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Failed Bridge Exemplifies Smart Investment

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Sabo bike bridge showing cable-stayed design.Another bridge in Minneapolis has failed. You probably didn’t hear about it, because: a) nobody died; and, b) it served only a small handful of people.

It’s a bike and pedestrian bridge crossing a major arterial and a light rail line. It was as much a public art project and a pander to the green factions as it is a segment of infrastructure.

Minneapolis city bridge engineers said Tuesday they found more damage to the Martin Olav Sabo bicycle and pedestrian bridge than previously reported.

Last week, a metal plate connecting a pair of cables to the bridge broke and fell. The city closed the bridge after engineers found another damaged plate nearby. Now, two more plates have been found cracked and in need repair.

…Before engineers reopened traffic under the bridge, they made sure that temporary shoring would keep the bridge from falling down if plate No. 5 failed. Hamilton said the cables support most of the bridge, but not the section that passes over the Hiawatha Light Rail tracks. However, engineers didn't want to reopen the tracks until they could detach a cable from one of the damaged plates at the top of the bridge.

"Our concern was if that cable number 8 broke, we didn't know where it would go. And we didn't know what exactly would happen to that suspension part of the bridge," Hamilton said. If it began to shift, "possibly you could affect the other part of the LRT bridge.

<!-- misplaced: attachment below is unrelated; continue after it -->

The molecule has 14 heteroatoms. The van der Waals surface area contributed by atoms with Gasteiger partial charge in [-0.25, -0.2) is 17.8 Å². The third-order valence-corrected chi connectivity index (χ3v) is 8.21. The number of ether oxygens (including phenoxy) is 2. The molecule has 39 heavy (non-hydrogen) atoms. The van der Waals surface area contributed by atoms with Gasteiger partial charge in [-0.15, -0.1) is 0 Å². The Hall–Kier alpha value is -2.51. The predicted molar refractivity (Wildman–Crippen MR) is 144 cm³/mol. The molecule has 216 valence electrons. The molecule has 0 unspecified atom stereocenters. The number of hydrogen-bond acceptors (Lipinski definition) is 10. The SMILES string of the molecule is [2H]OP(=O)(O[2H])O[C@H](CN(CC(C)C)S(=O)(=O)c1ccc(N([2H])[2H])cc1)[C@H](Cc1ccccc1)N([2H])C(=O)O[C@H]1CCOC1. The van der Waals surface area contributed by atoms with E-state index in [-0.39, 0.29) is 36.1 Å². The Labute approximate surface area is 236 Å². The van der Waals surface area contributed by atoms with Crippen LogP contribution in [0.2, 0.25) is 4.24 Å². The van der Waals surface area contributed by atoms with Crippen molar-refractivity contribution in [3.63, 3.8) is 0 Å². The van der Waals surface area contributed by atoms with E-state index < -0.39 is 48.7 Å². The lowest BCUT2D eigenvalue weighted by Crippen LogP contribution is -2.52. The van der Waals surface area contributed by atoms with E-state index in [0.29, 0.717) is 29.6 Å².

Predictably, righties and people like me are enjoying some schadenfreude as a hunk of soviet grandiosity threatens to crush our City Overlords’ eurofetish trainset.

Just as predictably, the lefties and the Progs are outraged at the outrage:

There's a larger issue, though: how important is design and visual impact in civic infrastructure? Shouldn't we just build purely functional roads and bridges, and leave the aesthetics to the aesthetes?

Most criticisms of investing in design come from the government-shrinking right, and after enduring eight years of George W. Bush's heinous banners, it comes as no surprise that the average Republican couldn't design his or her way out of a parking ramp (or, more to the point, a foreign occupation). But the conservative attack on public spending for aesthetics is married to the broader right-wing preference to make assumptions about human nature rather than acknowledge the reality of it.

Gee, commissar, I would be happy for merely functional roads and bridges. Instead you give us collapsing string art. The planners’ hubris about human nature remains unbounded. If only we built the right kinds of projects, man’s baser instincts would be transmuted into social utopia:

It's the function-first mentality that destroyed vibrant (if troubled) neighborhoods and replaced them with drab concrete (even more troubled) high-rises in the name of "urban renewal." It's the mentality that flies freeways and powerlines overhead rather than burying them so the neighborhoods above can be clean and quiet. It's the mentality that allows commercial culture to clutter Minnesota's highways with obnoxious billboards that block our state's natural beauty from motorists' eyes.

Oh, the horror of commerce! We must banish it!